The Viking exhibition at the Martin-Gropius-Bau, Berlin until January 4, 2015
Brilliant beasts – the Vikings
The MARTIN-GROPIUS-BAU museum in Berlin is attracting people to its exhibition with “spectacular excavation finds” which are being exhibited in public for the first time along with a 37-meter-long reconstruction of a Viking longship***
What is so fascinating about these Scandinavian pirates who attacked their neighboring countries from the ninth to the eleventh century, looted thousands of tons of gold and silver, and probably murdered hundreds of thousands of people? Answer A: Their incredible success. Answer B: Their alarming resemblance to ISIS and similar gangs of criminals.
With a shake of the head, we ask ourselves: “What kind of human beings are they?” and “What is a human being anyway?”
“By nature,” if we allow ourselves to make a realistic self-assessment “humans are not really human beings at all.” Or in the words of the zoologist: “The human being is – along with ants – the most successful species on the planet. Both have three characteristics in common: the ability to build colonies, self-sacrificing bravery, and the capacity to commit merciless acts of violence in order to preserve their own species.”
Yet there is a catch to this biologistic thesis: it is only half true. That’s because it is not the genes alone that determine what makes the human being, but rather his or her education. Without being taught empathy the human being remains a beast. Only by constantly training the ability to empathize can mirror neurons develop in Broca’s area of the brain. It is through these neurons that the joy and pain witnessed in others can be sensed first-hand. The ability to feel sympathy is an indication of human education, similar to multilingualism and literature.
At first glance we may admire the Vikings as adept seafarers, but there is no reason to give sanction to their crimes.
On the contrary: this scientifically grounded exhibition takes the wind out of the sails of many a myth. For instance, the Vikings’ nautical skills were rather limited. They sailed by sight and were unfamiliar with the compass. And there is still little evidence to support the saga of Viking Leif Eriksson, who is said to have discovered America around AD 1000. The Vikings even imported their swords from Franconia, because their own armories were not technically adept enough.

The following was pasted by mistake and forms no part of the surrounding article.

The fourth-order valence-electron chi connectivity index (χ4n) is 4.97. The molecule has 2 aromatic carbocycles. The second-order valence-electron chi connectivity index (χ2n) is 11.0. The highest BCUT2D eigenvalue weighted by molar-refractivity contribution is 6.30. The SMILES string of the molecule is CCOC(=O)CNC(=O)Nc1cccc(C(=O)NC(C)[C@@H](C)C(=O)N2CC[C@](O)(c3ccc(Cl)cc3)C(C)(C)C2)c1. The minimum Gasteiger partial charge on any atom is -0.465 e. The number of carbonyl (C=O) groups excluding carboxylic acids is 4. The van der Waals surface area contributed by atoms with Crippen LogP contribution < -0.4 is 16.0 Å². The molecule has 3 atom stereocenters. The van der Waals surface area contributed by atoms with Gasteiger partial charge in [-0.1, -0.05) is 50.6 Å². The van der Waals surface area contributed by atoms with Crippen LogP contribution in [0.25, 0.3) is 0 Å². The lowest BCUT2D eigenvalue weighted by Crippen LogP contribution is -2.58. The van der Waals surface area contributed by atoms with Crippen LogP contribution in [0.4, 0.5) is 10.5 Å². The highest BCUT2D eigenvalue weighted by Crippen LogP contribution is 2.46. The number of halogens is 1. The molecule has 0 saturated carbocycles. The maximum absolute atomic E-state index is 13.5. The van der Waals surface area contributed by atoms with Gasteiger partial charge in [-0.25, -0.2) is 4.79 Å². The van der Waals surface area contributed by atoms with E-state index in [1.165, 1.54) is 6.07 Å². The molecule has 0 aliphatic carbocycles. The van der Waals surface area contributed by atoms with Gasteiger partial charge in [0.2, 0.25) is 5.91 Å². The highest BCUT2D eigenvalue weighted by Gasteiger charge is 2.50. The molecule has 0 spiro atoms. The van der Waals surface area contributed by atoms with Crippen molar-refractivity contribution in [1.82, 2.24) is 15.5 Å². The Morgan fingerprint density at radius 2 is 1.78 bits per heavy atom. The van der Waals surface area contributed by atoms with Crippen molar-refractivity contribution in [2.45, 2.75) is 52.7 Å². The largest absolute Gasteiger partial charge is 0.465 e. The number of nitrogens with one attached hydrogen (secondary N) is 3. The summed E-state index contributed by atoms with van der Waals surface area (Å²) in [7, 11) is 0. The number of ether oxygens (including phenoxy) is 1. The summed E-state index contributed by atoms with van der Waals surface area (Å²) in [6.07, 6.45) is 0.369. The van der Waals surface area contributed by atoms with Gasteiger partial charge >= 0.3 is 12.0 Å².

Is it still possible to talk of their brilliance?
Well, around the time of “Roskilde 6” the Vikings were no longer investing their looted riches in weaponry, but in commodities. From Greenland, Ireland, and Britain to Latvia, Russia, the Ukraine, and Byzantium, they were now doing a roaring trade, transforming themselves into multilingual cosmopolitans, respected citizens, and devout Christians. Out of barbaric hordes grew civilized people.
So it is almost a fitting end to the story that the Viking descendant and Danish King Harald “Bluetooth” – who established Christianity in Scandinavia around 965 – is honored for his ability to bring people together by a logo that bears his name and with which we associate modern communication technology.
The names of online services such as Wikipedia, Wikimedia, and WikiLeaks also make reference to the Vikings, in whom they clearly see cosmopolitan role models rather than criminals.
***organized by the Museum of Prehistory and Early History, part of the National Museums in Berlin, in association with the National Museum of Denmark in Copenhagen and the British Museum in London.
10963 Berlin Kreuzberg
James Graham-Campbell: Das Leben der Wikinger. Krieger, Händler und Entdecker. Nikol VG, Hamburg 2002, ISBN 3-933203-45-7.
Angus Konstam: Die Wikinger. Geschichte, Eroberungen, Kultur. Tosa Verlag, Wien 2005, ISBN 3-85492-692-8 (former title Atlas der Wikinger).
Magnus Magnusson: Die Wikinger. Geschichte und Legende. Albatros-Verlag, Düsseldorf 2007, ISBN 978-3-491-96188-3.
Peter Sawyer (Ed.): Die Wikinger. Geschichte und Kultur eines Seefahrervolkes. Siedler Verlag, Berlin 2002, ISBN 3-88680-641-3
Georg Scheibelreiter: Die barbarische Gesellschaft. Mentalitätsgeschichte der europäischen Achsenzeit, 5.–8. Jh. Primus-Verlag, Darmstadt 1999, ISBN 3-89678-217-7.
Mobilität und Kulturtransfer auf prosopographischer Grundlage. Akademie Verlag, Berlin 2006, ISBN 978-3-05-004285-5.
Giacomo Rizzolatti, Leonardo Fogassi, Vittorio Gallese: Mirrors in the Mind. Scientific American Band 295, Nr. 5, November 2006, p. 30–37
Giacomo Rizzolatti, Corrado Sinigaglia: Empathie und Spiegelneurone: Die biologische Basis des Mitgefühls. Frankfurt a.M.: Suhrkamp, 2008. ISBN 3-518-26011-1.
Museums and exhibitions in Berlin: www.museumsportal-berlin.de/en/